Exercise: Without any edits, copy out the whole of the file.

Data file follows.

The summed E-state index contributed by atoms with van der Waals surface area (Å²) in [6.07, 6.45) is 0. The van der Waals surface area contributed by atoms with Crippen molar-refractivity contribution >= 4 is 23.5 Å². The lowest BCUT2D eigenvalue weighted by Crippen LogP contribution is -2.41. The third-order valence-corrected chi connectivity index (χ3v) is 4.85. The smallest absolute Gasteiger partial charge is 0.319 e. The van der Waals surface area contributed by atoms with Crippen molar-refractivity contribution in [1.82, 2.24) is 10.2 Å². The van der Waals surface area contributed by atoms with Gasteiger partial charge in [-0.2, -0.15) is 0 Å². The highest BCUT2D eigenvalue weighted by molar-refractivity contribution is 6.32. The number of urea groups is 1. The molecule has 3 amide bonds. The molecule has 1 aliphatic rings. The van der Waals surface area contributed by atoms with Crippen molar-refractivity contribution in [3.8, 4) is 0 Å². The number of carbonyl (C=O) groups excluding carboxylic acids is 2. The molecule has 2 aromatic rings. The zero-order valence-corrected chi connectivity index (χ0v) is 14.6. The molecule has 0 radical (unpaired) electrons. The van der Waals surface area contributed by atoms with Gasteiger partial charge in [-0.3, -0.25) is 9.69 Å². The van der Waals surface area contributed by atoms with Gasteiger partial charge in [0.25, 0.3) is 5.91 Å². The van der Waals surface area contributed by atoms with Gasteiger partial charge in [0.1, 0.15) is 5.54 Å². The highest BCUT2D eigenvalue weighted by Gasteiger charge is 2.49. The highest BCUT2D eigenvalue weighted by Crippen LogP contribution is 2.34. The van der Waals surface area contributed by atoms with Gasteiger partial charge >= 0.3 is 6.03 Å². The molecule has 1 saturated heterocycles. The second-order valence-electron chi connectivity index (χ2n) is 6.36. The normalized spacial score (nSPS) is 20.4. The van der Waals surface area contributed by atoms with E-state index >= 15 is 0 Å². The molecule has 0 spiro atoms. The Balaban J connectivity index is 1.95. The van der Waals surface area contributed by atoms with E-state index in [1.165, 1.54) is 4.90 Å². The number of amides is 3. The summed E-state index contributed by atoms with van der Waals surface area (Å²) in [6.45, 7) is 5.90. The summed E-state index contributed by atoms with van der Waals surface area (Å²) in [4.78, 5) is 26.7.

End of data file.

The summed E-state index contributed by atoms with van der Waals surface area (Å²) in [6.07, 6.45) is 0. The van der Waals surface area contributed by atoms with Crippen molar-refractivity contribution >= 4 is 23.5 Å². The lowest BCUT2D eigenvalue weighted by Crippen LogP contribution is -2.41. The third-order valence-corrected chi connectivity index (χ3v) is 4.85. The smallest absolute Gasteiger partial charge is 0.319 e. The van der Waals surface area contributed by atoms with Crippen molar-refractivity contribution in [1.82, 2.24) is 10.2 Å². The van der Waals surface area contributed by atoms with Gasteiger partial charge in [-0.2, -0.15) is 0 Å². The highest BCUT2D eigenvalue weighted by molar-refractivity contribution is 6.32. The number of urea groups is 1. The molecule has 3 amide bonds. The molecule has 1 aliphatic rings. The van der Waals surface area contributed by atoms with Crippen molar-refractivity contribution in [3.8, 4) is 0 Å². The number of carbonyl (C=O) groups excluding carboxylic acids is 2. The molecule has 2 aromatic rings. The zero-order valence-corrected chi connectivity index (χ0v) is 14.6. The molecule has 0 radical (unpaired) electrons. The van der Waals surface area contributed by atoms with Gasteiger partial charge in [-0.3, -0.25) is 9.69 Å². The van der Waals surface area contributed by atoms with Gasteiger partial charge in [0.25, 0.3) is 5.91 Å². The van der Waals surface area contributed by atoms with Gasteiger partial charge in [0.1, 0.15) is 5.54 Å². The highest BCUT2D eigenvalue weighted by Gasteiger charge is 2.49. The highest BCUT2D eigenvalue weighted by Crippen LogP contribution is 2.34. The van der Waals surface area contributed by atoms with Gasteiger partial charge >= 0.3 is 6.03 Å². The molecule has 1 saturated heterocycles. The second-order valence-electron chi connectivity index (χ2n) is 6.36. The normalized spacial score (nSPS) is 20.4. The van der Waals surface area contributed by atoms with E-state index >= 15 is 0 Å². The molecule has 0 spiro atoms. The Balaban J connectivity index is 1.95. The van der Waals surface area contributed by atoms with E-state index in [1.165, 1.54) is 4.90 Å². The number of amides is 3. The summed E-state index contributed by atoms with van der Waals surface area (Å²) in [6.45, 7) is 5.90. The summed E-state index contributed by atoms with van der Waals surface area (Å²) in [4.78, 5) is 26.7.